When I was seven or eight years old, I got my first real bike. It was a blue Mongoose and it soon became an extension of me. Wherever I went, I was on that bike, no matter how short the distance.
One time, I remember someone actually came onto the estate and stole it. I saw them riding the bike down the driveway and yelled to my Dad. He ran outside and drove down the street, where a few guys were loading it into a van. Later he told me that he said to the guy, “That’s my son’s bicycle” and the lead guy just smiled and said “I’m sorry, sir, that’s my mistake” and gave it back to him. I’m sure he didn’t want the police called on him, especially in Georgetown where they would come very fast, but I was always amazed that my Dad was that brave to do that. Honestly it was the one time I felt like he stood up for me, and I don’t know what I would have done if the bike was gone at that period of my life, because my parents really didn’t have the money to just buy me another one.
When you walked out of the door of our house, there was a large driveway that led down to the main area of gardens. It was just steep enough to provide a thrill to a 7-9 year old while not being unnecessarily dangerous. The hill did have a wall that dropped precipitously down to the cemetery that bordered our property, the view of which could be quite dizzying while flying down on my bike, which only added to the fun of going down and then walking up, and going down again. I did this all the time, most days after school and the weekends whenever possible. It was muscle memory going down the hill, skidding to a stop at the bottom where a couple of cars would be parked, and the asphalt turned into stone and a large greenhouse sat where my father did a lot of his work.
One day, I was headed down the hill and started to apply my brake when suddenly, I froze for some strange reason. My feet couldn’t figure out how to engage the brake, even though I had done it hundreds of times before. I was headed straight for the greenhouse and I didn’t know what to do. For some reason, my idea to stop myself was simply to put my knees down and stop myself by skidding my knees on the asphalt. It worked, but I was immediately in horrible, horrible pain. I somehow walked back up the hill to my house and walked inside, crying.
My parents were in the kitchen, which was just inside the doorway, talking quietly but I could tell intensely. “What did you do?” My dad asked, looking me up and down.
“I hurt myself” I said and sat down on the small step between the dining room and kitchen. My mother sighed loudly and rolled up my ripped jeans to reveal extremely bloody and raw knees, bits of gravel and dirt stuck to the wound. “Jesus,” my mother said, which I knew meant she was very angry because she never said that unless she was really mad. She went into the kitchen and grabbed alcohol and paper towels. “I have to clean it, Adam,” She said in a way that made me realize this was going to hurt even worse, and I was going to get no mercy from her.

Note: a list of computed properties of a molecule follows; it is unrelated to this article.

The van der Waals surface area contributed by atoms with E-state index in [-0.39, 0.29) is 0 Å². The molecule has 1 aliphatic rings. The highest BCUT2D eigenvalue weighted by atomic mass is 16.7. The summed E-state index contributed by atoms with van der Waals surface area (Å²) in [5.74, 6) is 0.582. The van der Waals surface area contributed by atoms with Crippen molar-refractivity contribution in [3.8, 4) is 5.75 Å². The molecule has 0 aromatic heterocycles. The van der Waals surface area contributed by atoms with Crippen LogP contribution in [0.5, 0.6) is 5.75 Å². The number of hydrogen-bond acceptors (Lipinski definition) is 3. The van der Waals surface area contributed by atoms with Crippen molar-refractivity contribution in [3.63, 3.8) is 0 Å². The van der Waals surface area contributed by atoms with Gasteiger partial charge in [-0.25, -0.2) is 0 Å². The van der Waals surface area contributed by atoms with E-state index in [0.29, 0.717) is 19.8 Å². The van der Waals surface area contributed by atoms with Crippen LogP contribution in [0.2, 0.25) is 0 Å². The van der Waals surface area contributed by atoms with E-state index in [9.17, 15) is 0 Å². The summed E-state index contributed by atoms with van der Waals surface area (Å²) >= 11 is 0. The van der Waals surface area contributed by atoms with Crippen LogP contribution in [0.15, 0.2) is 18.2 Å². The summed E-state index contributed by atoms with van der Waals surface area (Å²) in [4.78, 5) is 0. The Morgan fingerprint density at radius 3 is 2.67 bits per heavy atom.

I somehow kept the screams down, biting the back of my hand as she cleaned the wound. As she worked, she kept talking to my Dad, “They said it’s cancer, but I know it’s not. It’s AIDS, you know it is, you can just look at him. He’s got all the signs. I knew from the first time I shook his hand, that marriage is a sham, he shook my hand like Tony.”
I knew Uncle Tony was her brother that lived in Seattle, across the country. He owned a hobby shop which I thought was awesome, and he lived with another man and that was why he moved so far away from the rest of the family in Tennessee.
“You don’t know that,” my father said, not very convincingly. “And it doesn’t matter, anyway.”
“Oh it matters, because they’re lying about it. Why are they lying? They don’t want anyone to know.”
“Well, they wouldn’t want anyone to know, that makes sense. If people thought it was that, that would embarrass all of them you know that.”
“I don’t think it’s right.”
“Now don’t go telling anybody.”
“I won’t, but it’s not right. You know it’s not right.”
“You’re not going to tell anyone are you?”
“I said I wouldn’t.”
I could tell my father wasn’t convinced. He just looked at her.
“I said I wouldn’t.” It was his turn to sigh. My mother turned back to my knee. I felt forgotten, did they realize this was the worst pain I had ever felt in my whole life. My mother picked out a large piece of rock and pressed the alcohol in. I couldn’t hold back that scream. “Oh hush, I’m almost finished.”
“Who has AIDS” I asked.
“None of your business,” My mother snapped. Even then I thought, then why are you talking about it around me, but I was smart enough to shut my mouth. I knew soon enough anyway when the person passed away. It’s interesting to be on the ancillary of wealth and power, and to be privy in some small way to the inner workings of that realm. Whenever someone talked about that person after that, I felt a small pain in my knee, sympathy pains to the agony that they must have gone through, no matter what the true cause of death may have been.
That was about the time that I realized what gossip was, how gross it was, and how I never wanted to be a part of it. Unfortunately, that is something I have not been as successful at that as I would have liked or thought I would have been earlier in life, but I still feel queasy when someone starts to do it, and I try my best to not be a part of those conversations, or to shut them down before they can start. To see that my mother was willing to do it about a dying man, just struck me as wrong even in third or fourth grade, and to neglect a hurting child to do it, even more so.
I gingerly walked up the stairs to my room after my mother but a plethora of Band-Aids on both knees. Not two days later, I was back on that bike zooming down that hill, just to show myself that I could do it again.